TE
, et al
.
Endogenous VEGF is required for visual function: evidence for a survival role on Müller cells and photoreceptors
.
PLoS One
2008
;
3
:
e3554
[PubMed]
26.
Alessi
DR
,
James
SR
,
Downes
CP
, et al
.
Characterization of a 3-phosphoinositide-dependent protein kinase which phosphorylates and activates protein kinase Balpha
.
Curr Biol
1997
;
7
:
261
269
[PubMed]
27.
Sarbassov
DD
,
Guertin
DA
,
Ali
SM
,
Sabatini
DM
.
Phosphorylation and regulation of Akt/PKB by the rictor-mTOR complex
.
Science
2005
;
307
:
1098
1101
[PubMed]
28.
Xie
Q
,
Chen
J
,
Yuan
Z
.
Post-translational regulation of FOXO
.
Acta Biochim Biophys Sin (Shanghai)
2012
;
44
:
897
901
[PubMed]
29.
Behl
Y
,
Krothapalli
P
,
Desta
T
,
Roy
S
,
Graves
DT
.
FOXO1 plays an important role in enhanced microvascular cell apoptosis and microvascular cell loss in type 1 and type 2 diabetic rats
.
Diabetes
2009
;
58
:
917
925
[PubMed]
30.
Tzekov
R
,
Arden
GB
.
The electroretinogram in diabetic retinopathy
.
Surv Ophthalmol
1999
;
44
:
53
60
[PubMed]
31.
Juen
S
,
Kieselbach
GF
.
Electrophysiological changes in juvenile diabetics without retinopathy
.
Arch Ophthalmol
1990
;
108
:
372
375
[PubMed]
32.
Bresnick
GH
,
Korth
K
,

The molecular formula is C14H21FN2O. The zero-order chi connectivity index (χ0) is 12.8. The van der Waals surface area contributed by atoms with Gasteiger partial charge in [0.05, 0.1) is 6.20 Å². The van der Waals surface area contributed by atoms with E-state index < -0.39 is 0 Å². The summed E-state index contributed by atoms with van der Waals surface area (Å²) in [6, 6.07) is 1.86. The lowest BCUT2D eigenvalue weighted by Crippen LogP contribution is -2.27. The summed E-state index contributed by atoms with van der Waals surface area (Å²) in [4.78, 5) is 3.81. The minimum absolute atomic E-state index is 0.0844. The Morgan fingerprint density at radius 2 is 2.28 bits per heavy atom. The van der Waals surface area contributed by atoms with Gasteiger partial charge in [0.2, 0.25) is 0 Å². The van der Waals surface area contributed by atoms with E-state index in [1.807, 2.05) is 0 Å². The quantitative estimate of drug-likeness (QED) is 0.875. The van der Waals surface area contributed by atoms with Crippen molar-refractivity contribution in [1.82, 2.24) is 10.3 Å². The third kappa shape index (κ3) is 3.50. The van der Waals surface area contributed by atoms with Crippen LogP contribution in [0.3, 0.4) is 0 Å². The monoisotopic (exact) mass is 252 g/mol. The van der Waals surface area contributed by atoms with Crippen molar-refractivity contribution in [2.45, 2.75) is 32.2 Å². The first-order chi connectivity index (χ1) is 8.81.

Groo
A
,
Palta
M
.
Electroretinographic oscillatory potentials predict progression of diabetic retinopathy. Preliminary report
.
Arch Ophthalmol
1984
;
102
:
1307
1311
[PubMed]
33.
Ogden
TE
.
The oscillatory waves of the primate electroretinogram
.
Vision Res
1973
;
13
:
1059
1074
[PubMed]
34.
Sakai
H
,
Tani
Y
,
Shirasawa
E
,
Shirao
Y
,
Kawasaki
K
.
Development of electroretinographic alterations in streptozotocin-induced diabetes in rats
.
Ophthalmic Res
1995
;
27
:
57
63
[PubMed]
35.
Li
Q
,
Zemel
E
,
Miller
B
,
Perlman
I
.
Early retinal damage in experimental diabetes: electroretinographical and morphological observations
.
Exp Eye Res
2002
;
74
:
615
625
[PubMed]
36.
Nguyen
QD
,
Schachar
RA
,
Nduaka
CI
, et al.;
MONET Clinical Study Group
.
Evaluation of the siRNA PF-04523655 versus ranibizumab for the treatment of neovascular age-related macular degeneration (MONET Study)
.
Ophthalmology
2012
;
119
:
1867
1873
[PubMed]
37.
Rittenhouse
KD
,
Johnson
TR
,
Vicini
P
, et al
.
RTP801 gene expression is differentially upregulated in retinopathy and is silenced by PF-04523655, a 19-Mer siRNA directed against RTP801
.
Invest Ophthalmol Vis Sci
2014
;
55
:
1232
1240
[PubMed]
38.
Nguyen
QD
,
Schachar
RA
,
Nduaka
CI
, et al.;
DEGAS Clinical Study Group
.
Dose-ranging evaluation of intravitreal siRNA PF-04523655 for diabetic macular edema (the DEGAS study)
.
Invest Ophthalmol Vis Sci
2012
;
53
:
7666
7674
[PubMed]
Readers may use this article as long as the work is properly cited, the use is educational and not for profit, and the work is not altered. More information is available at http://www.diabetesjournals.org/content/license.

Supplementary data